Southeast Asia has an urgent need for insurance coverage, while international insurers stand to benefit from the region’s potential. Lim Hng Kiang, Trade Minister of Singapore, made these comments at the inaugural ASEAN Insurance Summit.

Natural disasters have devastated some parts of Asia in the past several years. 2011’s Tohoku tsunami and earthquake in Japan is estimated to have caused US$210 billion worth of damage, which was 3.6% of the country’s total GDP.

Likewise, Flooding in 2012 caused US$30 billion worth of losses to Thailand’s economy – around 9% of its GDP.

However, the ASEAN region remains underinsured despite the region’s vulnerability to earthquakes, flooding, volcanoes and other types of natural disasters. Southeast Asia had an insurance penetration rate of only 3.4% during 2013, while the worldwide average was 6.3%, according to Lim. These numbers were even less for non-life insurance.

“The penetration rate for non-life insurance is under 1 per cent or one-third the global average of 2.8 per cent, and there is a dearth of reinsurance and specialty insurance cover for large complex risks such as catastrophe risks”, said Lim.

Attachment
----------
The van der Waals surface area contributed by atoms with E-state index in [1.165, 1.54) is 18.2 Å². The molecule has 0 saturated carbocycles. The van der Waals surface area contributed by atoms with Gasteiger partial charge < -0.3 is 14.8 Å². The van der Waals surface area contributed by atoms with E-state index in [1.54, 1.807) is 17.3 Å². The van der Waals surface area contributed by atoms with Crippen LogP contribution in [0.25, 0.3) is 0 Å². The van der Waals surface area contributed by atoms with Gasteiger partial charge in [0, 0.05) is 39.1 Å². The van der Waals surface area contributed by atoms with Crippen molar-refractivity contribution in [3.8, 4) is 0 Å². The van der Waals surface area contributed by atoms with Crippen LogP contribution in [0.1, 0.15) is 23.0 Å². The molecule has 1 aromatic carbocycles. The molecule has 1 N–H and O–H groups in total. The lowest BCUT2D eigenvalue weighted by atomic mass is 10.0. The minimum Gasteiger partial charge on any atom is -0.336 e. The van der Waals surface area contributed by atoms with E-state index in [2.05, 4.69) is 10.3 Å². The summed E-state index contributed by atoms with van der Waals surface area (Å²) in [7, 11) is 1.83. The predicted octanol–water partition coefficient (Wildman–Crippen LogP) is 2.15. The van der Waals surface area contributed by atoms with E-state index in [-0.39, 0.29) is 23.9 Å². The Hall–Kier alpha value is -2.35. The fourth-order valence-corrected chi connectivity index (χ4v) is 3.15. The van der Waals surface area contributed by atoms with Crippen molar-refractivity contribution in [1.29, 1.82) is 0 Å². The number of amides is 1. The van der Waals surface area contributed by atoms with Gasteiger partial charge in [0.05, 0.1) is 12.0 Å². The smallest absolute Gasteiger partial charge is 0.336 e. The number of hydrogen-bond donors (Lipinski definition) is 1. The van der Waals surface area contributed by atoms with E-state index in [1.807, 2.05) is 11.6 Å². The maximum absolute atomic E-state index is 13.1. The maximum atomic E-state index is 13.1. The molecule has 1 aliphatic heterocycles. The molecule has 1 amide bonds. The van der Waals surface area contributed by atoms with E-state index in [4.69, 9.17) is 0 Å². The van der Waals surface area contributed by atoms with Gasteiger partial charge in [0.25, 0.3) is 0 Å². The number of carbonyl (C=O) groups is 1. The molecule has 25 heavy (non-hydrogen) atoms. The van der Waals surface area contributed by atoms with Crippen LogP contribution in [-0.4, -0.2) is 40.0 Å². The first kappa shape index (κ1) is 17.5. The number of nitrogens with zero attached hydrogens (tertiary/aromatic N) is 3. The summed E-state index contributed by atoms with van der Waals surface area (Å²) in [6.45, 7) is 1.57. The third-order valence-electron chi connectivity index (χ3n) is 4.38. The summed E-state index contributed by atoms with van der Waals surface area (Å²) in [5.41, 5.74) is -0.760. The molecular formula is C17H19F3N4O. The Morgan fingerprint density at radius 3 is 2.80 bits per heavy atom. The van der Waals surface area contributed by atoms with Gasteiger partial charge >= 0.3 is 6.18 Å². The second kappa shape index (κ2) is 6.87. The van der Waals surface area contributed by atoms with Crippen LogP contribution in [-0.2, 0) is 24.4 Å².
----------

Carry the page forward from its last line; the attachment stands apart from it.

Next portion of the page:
He believes that there several key areas which insurance companies in ASEAN should focus on developing. Catastrophe insurance is the first, which can help in lowering the economic impact of ASEAN’s natural disasters, as well as securing emergency funds immediately after their impact.

 

Insurance Companies in ASEAN Should Target Trade

Another area of importance is Aviation, Maritime, and Transportation insurance. Lim explained that more transportation insurance will help to prevent disruptions in international trade.

There are still several challenges that must be overcome by both lawmakers and insurance companies. More consistency in regulatory frameworks within ASEAN will promote greater confidence in cross-border insurance services, and make individuals more likely to take up coverage.

Lim also mentioned that insurance companies in ASEAN need to develop their expertise in risk assessment and underwriting. She claims the region as a whole suffers a shortage of professionals with a good understanding of country-specific risks in Asia.

“Effective risk assessment, management and transfer are necessary to insure our economic achievements, and the best way forward is to pool our strengths and expertise together in an integrated ASEAN insurance market”.

It’s not just insurance companies which must learn how to do business in ASEAN. Advertisers and marketers also need to understand the region more.

 

 

About Liana Lie

Liana Lie has been an equity analyst in the greater China area for over 20 years. She is also a specialist in retail, office and residential, real estate in Hong Kong and Shanghai.
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